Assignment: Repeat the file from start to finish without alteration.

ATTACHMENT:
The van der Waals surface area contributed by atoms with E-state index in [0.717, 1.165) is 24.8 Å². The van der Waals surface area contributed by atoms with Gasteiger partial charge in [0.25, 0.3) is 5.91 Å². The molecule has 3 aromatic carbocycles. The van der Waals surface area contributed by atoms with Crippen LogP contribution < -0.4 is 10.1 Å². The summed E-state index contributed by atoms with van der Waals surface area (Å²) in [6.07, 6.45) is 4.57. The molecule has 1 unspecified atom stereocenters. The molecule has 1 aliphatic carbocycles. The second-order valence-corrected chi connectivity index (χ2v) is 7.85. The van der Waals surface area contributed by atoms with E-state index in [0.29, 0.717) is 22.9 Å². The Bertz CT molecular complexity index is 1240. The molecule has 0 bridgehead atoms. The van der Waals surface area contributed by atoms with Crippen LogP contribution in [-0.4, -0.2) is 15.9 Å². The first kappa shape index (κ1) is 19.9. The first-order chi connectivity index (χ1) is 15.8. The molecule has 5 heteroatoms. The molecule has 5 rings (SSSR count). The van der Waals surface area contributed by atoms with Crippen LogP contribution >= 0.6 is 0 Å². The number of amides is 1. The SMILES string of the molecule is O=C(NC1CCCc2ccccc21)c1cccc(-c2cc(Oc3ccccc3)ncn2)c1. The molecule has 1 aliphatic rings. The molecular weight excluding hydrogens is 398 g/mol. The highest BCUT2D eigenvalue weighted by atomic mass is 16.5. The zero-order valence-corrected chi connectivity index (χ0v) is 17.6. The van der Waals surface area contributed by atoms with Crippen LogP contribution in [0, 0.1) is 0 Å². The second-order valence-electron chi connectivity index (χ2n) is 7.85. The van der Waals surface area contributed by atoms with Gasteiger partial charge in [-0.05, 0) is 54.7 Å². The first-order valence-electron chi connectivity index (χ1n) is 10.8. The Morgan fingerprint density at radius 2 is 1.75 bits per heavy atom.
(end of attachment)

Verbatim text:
The van der Waals surface area contributed by atoms with E-state index in [0.717, 1.165) is 24.8 Å². The van der Waals surface area contributed by atoms with Gasteiger partial charge in [0.25, 0.3) is 5.91 Å². The molecule has 3 aromatic carbocycles. The van der Waals surface area contributed by atoms with Crippen LogP contribution < -0.4 is 10.1 Å². The summed E-state index contributed by atoms with van der Waals surface area (Å²) in [6.07, 6.45) is 4.57. The molecule has 1 unspecified atom stereocenters. The molecule has 1 aliphatic carbocycles. The second-order valence-corrected chi connectivity index (χ2v) is 7.85. The van der Waals surface area contributed by atoms with E-state index in [0.29, 0.717) is 22.9 Å². The Bertz CT molecular complexity index is 1240. The molecule has 0 bridgehead atoms. The van der Waals surface area contributed by atoms with Crippen LogP contribution in [-0.4, -0.2) is 15.9 Å². The first kappa shape index (κ1) is 19.9. The first-order chi connectivity index (χ1) is 15.8. The molecule has 5 heteroatoms. The molecule has 5 rings (SSSR count). The van der Waals surface area contributed by atoms with Crippen LogP contribution >= 0.6 is 0 Å². The number of amides is 1. The SMILES string of the molecule is O=C(NC1CCCc2ccccc21)c1cccc(-c2cc(Oc3ccccc3)ncn2)c1. The molecule has 1 aliphatic rings. The molecular weight excluding hydrogens is 398 g/mol. The highest BCUT2D eigenvalue weighted by atomic mass is 16.5. The zero-order valence-corrected chi connectivity index (χ0v) is 17.6. The van der Waals surface area contributed by atoms with Crippen LogP contribution in [0, 0.1) is 0 Å². The second-order valence-electron chi connectivity index (χ2n) is 7.85. The van der Waals surface area contributed by atoms with Gasteiger partial charge in [-0.05, 0) is 54.7 Å². The first-order valence-electron chi connectivity index (χ1n) is 10.8. The Morgan fingerprint density at radius 2 is 1.75 bits per heavy atom.